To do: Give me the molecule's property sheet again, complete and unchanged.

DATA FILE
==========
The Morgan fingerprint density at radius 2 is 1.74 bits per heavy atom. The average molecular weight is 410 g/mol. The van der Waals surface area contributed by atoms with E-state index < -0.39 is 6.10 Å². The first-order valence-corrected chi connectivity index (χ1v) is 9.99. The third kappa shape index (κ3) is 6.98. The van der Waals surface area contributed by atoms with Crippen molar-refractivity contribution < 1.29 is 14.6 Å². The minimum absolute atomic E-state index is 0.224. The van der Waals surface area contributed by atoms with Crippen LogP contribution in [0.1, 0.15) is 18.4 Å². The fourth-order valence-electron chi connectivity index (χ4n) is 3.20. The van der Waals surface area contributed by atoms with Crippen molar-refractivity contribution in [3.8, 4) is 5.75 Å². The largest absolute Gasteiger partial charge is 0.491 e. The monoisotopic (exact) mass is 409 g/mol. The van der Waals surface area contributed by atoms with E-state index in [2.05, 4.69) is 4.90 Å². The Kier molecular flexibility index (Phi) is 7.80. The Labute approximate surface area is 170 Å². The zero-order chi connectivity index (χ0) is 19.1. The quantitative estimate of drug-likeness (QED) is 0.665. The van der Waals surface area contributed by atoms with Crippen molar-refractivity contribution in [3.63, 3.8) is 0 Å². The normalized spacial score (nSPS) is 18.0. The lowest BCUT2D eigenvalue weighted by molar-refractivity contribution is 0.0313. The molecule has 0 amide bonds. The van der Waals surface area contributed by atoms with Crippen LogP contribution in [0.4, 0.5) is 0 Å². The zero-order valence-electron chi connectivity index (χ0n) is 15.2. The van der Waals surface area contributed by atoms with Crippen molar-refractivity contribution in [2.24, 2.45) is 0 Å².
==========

The Morgan fingerprint density at radius 2 is 1.74 bits per heavy atom. The average molecular weight is 410 g/mol. The van der Waals surface area contributed by atoms with E-state index < -0.39 is 6.10 Å². The first-order valence-corrected chi connectivity index (χ1v) is 9.99. The third kappa shape index (κ3) is 6.98. The van der Waals surface area contributed by atoms with Crippen molar-refractivity contribution < 1.29 is 14.6 Å². The minimum absolute atomic E-state index is 0.224. The van der Waals surface area contributed by atoms with Crippen LogP contribution in [0.1, 0.15) is 18.4 Å². The fourth-order valence-electron chi connectivity index (χ4n) is 3.20. The van der Waals surface area contributed by atoms with Crippen molar-refractivity contribution in [3.8, 4) is 5.75 Å². The largest absolute Gasteiger partial charge is 0.491 e. The monoisotopic (exact) mass is 409 g/mol. The van der Waals surface area contributed by atoms with E-state index in [2.05, 4.69) is 4.90 Å². The Kier molecular flexibility index (Phi) is 7.80. The Labute approximate surface area is 170 Å². The zero-order chi connectivity index (χ0) is 19.1. The quantitative estimate of drug-likeness (QED) is 0.665. The van der Waals surface area contributed by atoms with Crippen molar-refractivity contribution in [3.63, 3.8) is 0 Å². The normalized spacial score (nSPS) is 18.0. The lowest BCUT2D eigenvalue weighted by molar-refractivity contribution is 0.0313. The molecule has 0 amide bonds. The van der Waals surface area contributed by atoms with Crippen LogP contribution in [0.4, 0.5) is 0 Å². The zero-order valence-electron chi connectivity index (χ0n) is 15.2. The van der Waals surface area contributed by atoms with Crippen molar-refractivity contribution in [2.24, 2.45) is 0 Å².